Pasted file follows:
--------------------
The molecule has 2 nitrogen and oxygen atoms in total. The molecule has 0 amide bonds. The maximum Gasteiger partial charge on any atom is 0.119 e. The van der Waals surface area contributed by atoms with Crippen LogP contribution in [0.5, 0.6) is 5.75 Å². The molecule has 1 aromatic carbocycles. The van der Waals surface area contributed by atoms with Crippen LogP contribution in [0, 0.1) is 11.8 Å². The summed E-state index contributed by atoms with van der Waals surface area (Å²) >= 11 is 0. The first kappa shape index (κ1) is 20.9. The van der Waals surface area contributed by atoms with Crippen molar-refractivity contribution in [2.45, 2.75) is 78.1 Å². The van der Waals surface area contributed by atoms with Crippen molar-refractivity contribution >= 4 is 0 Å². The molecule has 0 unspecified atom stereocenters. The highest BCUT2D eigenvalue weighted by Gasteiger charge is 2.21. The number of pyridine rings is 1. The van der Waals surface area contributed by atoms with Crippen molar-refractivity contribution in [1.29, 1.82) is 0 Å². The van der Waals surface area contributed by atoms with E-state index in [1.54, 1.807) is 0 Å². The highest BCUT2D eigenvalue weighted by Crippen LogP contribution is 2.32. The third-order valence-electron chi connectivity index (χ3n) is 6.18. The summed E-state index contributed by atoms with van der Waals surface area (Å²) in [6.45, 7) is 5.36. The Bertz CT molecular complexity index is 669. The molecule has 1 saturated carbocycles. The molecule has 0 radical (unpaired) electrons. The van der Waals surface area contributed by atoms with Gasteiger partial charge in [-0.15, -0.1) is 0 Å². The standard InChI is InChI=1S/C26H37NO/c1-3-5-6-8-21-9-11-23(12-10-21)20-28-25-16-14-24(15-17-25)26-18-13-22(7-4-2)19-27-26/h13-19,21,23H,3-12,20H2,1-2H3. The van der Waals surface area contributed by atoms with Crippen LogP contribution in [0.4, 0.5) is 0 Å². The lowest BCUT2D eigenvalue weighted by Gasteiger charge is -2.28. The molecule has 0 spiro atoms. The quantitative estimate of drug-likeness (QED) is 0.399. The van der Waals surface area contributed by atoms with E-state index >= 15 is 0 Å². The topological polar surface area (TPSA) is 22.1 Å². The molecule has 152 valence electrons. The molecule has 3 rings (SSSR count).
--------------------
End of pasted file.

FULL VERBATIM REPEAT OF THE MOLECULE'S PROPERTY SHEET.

The molecule has 2 nitrogen and oxygen atoms in total. The molecule has 0 amide bonds. The maximum Gasteiger partial charge on any atom is 0.119 e. The van der Waals surface area contributed by atoms with Crippen LogP contribution in [0.5, 0.6) is 5.75 Å². The molecule has 1 aromatic carbocycles. The van der Waals surface area contributed by atoms with Crippen LogP contribution in [0, 0.1) is 11.8 Å². The summed E-state index contributed by atoms with van der Waals surface area (Å²) >= 11 is 0. The first kappa shape index (κ1) is 20.9. The van der Waals surface area contributed by atoms with Crippen molar-refractivity contribution in [2.45, 2.75) is 78.1 Å². The van der Waals surface area contributed by atoms with Crippen molar-refractivity contribution >= 4 is 0 Å². The molecule has 0 unspecified atom stereocenters. The highest BCUT2D eigenvalue weighted by Gasteiger charge is 2.21. The number of pyridine rings is 1. The van der Waals surface area contributed by atoms with Crippen molar-refractivity contribution in [1.29, 1.82) is 0 Å². The van der Waals surface area contributed by atoms with E-state index in [1.54, 1.807) is 0 Å². The highest BCUT2D eigenvalue weighted by Crippen LogP contribution is 2.32. The third-order valence-electron chi connectivity index (χ3n) is 6.18. The summed E-state index contributed by atoms with van der Waals surface area (Å²) in [6.45, 7) is 5.36. The Bertz CT molecular complexity index is 669. The molecule has 1 saturated carbocycles. The molecule has 0 radical (unpaired) electrons. The van der Waals surface area contributed by atoms with Gasteiger partial charge in [-0.15, -0.1) is 0 Å². The standard InChI is InChI=1S/C26H37NO/c1-3-5-6-8-21-9-11-23(12-10-21)20-28-25-16-14-24(15-17-25)26-18-13-22(7-4-2)19-27-26/h13-19,21,23H,3-12,20H2,1-2H3. The van der Waals surface area contributed by atoms with Crippen LogP contribution in [0.4, 0.5) is 0 Å². The lowest BCUT2D eigenvalue weighted by Gasteiger charge is -2.28. The molecule has 0 spiro atoms. The quantitative estimate of drug-likeness (QED) is 0.399. The van der Waals surface area contributed by atoms with E-state index >= 15 is 0 Å². The topological polar surface area (TPSA) is 22.1 Å². The molecule has 152 valence electrons. The molecule has 3 rings (SSSR count).